Milk Snake Care Sheet



Milk Snake, photo by Nblade
  • Scientific Name: Lampropeltis triangulum
  • Lifespan: Approximately 15 years based on care
  • Handling: Milk snakes are usually very tame and are very tolerable towards being handled. As always, try to stay away from handling your snake for two days after feeding to assure proper digestion.
  • Size: Up to 4 – 6 feet
  • Care: Easy
  • Community:  You should never house more than one Milk Snake together as Milk Snakes sometimes are cannibalistic.
  • Lifestyle: Nocturnal, active at night.

Tank Size

The size tank depends on the size of your milk snake. Below are two tank sizes that you will be needing for juvenile and adult milk snakes.

  • Baby and Juveniles: 10 – 20 gallon tank is recommended
  • Adults: 40 gallon tank is recommended

Remember, no enclosure is too large for a milk snakes. Larger is always better!

Note: Lids and lid locks are necessary due to the fact that Milk Snakes can and will try to get out of the tank on occasion. If you do not have lid locks, simply put a heavy object on the corners of the lid.


Milk Snakes need two hides. One being on the warm side of the tank, and the other being on the cool side of the tank. This gives your Milk Snake an option to sleep in an area to warm up or cool down. Having only one hide in an enclosure limits your snake to where he can sleep. You may add foliage to add a naturalistic look and comfort for your snake. You may use live or fake plants. Live pants help with humidity levels, but also need special lighting to thrive. You are also going to have to trim the live plants every now and then to avoid your plants from taking over the enclosure. But if reaching certain humidity levels is a problem, live plants will definitely help. A water bowl is also a necessity to allow your Milk Snake to hydrate him/herself when needed. The water bowl should be large enough for your snake to soak in.

Lighting and Heating

Milk Snakes do not need a UVB bulb. All they need is a source of heat through a heat lamp or a heat pad (which goes on from the outside of the tank, not the inside). Some people use heat rocks, but it is not recommended due to some incidents of a few snakes getting burned on their underside from using them. Sometimes heat rocks just get too hot.


When measuring temperatures, it’s best to use digital thermometers. Dial thermometers tend to give off inaccurate measurements.

Day Time

Cool side: 78 – 80 °F

Warm side: 85 – 88 °F

Night Time

No lights are necessary. The temperatures should be between 70 – 75 °F. If it is too cold to achieve this temperature without lights, I recommend using a heat emitter or a reptile infrared heat light. Make sure to check temps at night, to reassure the temps are good.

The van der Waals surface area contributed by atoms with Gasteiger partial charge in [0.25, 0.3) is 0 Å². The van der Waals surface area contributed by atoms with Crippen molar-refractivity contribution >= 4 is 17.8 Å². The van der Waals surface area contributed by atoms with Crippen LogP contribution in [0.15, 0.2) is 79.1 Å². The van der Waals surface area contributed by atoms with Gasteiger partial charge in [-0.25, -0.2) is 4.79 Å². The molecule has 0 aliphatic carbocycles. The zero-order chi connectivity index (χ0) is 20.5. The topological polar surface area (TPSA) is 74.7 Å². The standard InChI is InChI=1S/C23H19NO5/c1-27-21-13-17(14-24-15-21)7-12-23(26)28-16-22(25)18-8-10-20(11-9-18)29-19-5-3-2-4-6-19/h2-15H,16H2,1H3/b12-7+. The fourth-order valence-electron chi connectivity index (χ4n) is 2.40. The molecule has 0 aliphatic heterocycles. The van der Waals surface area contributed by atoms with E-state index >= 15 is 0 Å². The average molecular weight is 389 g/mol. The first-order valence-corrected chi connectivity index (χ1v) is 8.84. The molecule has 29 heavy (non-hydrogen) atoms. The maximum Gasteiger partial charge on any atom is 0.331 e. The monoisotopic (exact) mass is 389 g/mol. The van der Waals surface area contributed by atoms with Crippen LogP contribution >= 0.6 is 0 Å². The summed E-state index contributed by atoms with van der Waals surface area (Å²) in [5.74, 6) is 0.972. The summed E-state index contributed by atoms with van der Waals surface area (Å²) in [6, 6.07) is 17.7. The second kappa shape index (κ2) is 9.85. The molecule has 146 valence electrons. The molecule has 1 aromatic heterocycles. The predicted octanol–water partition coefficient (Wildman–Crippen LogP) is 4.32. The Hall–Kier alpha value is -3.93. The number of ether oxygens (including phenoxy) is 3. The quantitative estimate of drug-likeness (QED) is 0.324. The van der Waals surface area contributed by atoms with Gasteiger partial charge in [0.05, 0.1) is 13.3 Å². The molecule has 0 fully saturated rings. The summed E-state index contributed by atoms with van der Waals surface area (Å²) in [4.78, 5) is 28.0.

Feeding & Diet

Frozen & Thawed Mice or Rats

Here at clubfauna, we strive for the most humane feedings possible, which is why you should try frozen feeders first. Feeding frozen (pre-killed) rodents will benefit you, the feeder, and the milk snake. It will benefit you because you won’t have to keep going to the store to buy live feeders or deal with a living rodent if your snake isn’t hungry. It will benefit your snake by allowing your milk snake to easily consume the prey without a struggle (some rodents bite and scratch). Lastly, it will benefit the feeder by not having to endure a painful death. Obviously, the choice to feed frozen & thawed vs live rodents is up to you, but please take all the benefits into consideration when deciding.


Frozen meals should be warmed according to the package directions. You may feed them by using long tongues and dangling the mice/rat to imitate movement. This method can decrease the aggression build up in a milk snake making him less aggressive.

Live Mice or Rats

You can throw the live feeder into the tank and let the milk snake attack it on its own or you can dangle the live feeder by its tail using tongues or your hand (if you’re experienced) and let the snake attack it that way. However, this method has a downfall. Live feeders have a tendency like any other living thing that’s being eaten, to do everything possible to get away. This can cause harm or discomfort to your milk snake. The live feeder may scratch your milk snakes face with its nails or even try to bite your milk snake.


If in 20 minutes, the feeder has not been eaten, the milk snake will usually not eat it that day. Never leave a feeder in a milk snakes enclosure for a longer period of time or overnight. This could cause harm, stress, and problems to your milk snake. Simply remove the feeder to its separate enclosure along with food and water, and try again in three days.


Humidity is the amount of water vapor in the air. Humidity is very important for milk snakes when they are going into shed. Normally, you would want to have the enclosure with a 40-60% humidity level. During shed, you should keep the enclosure with a 60% humidity level. The increase in humidity will help the snake shed its skin easier and better. You can easily measure the humidity percentages by using a digital hygrometer (humidity gauge). Dial hygrometers tend to give off inaccurate measurements.


Hydration is a must. One way to provide hydration is to put a water bowl in your milk snakes enclosure. Make sure to choose one that is big enough for your snake to submerge itself in, if it wants to.


Unprinted newspaper and paper towels may be used as a cheap substrate. Repti bark, cypress mulch, and coconut husk are other alternatives to add a little more naturalistic look to the enclosure. However, it is a little more expensive. But, this will help with the more “at home” feeling for your milk snake. It will also help with humidity levels. Sand is not recommended as a substrate.


Note: The information on this milk snake care sheet is not a substitute for veterinary care.

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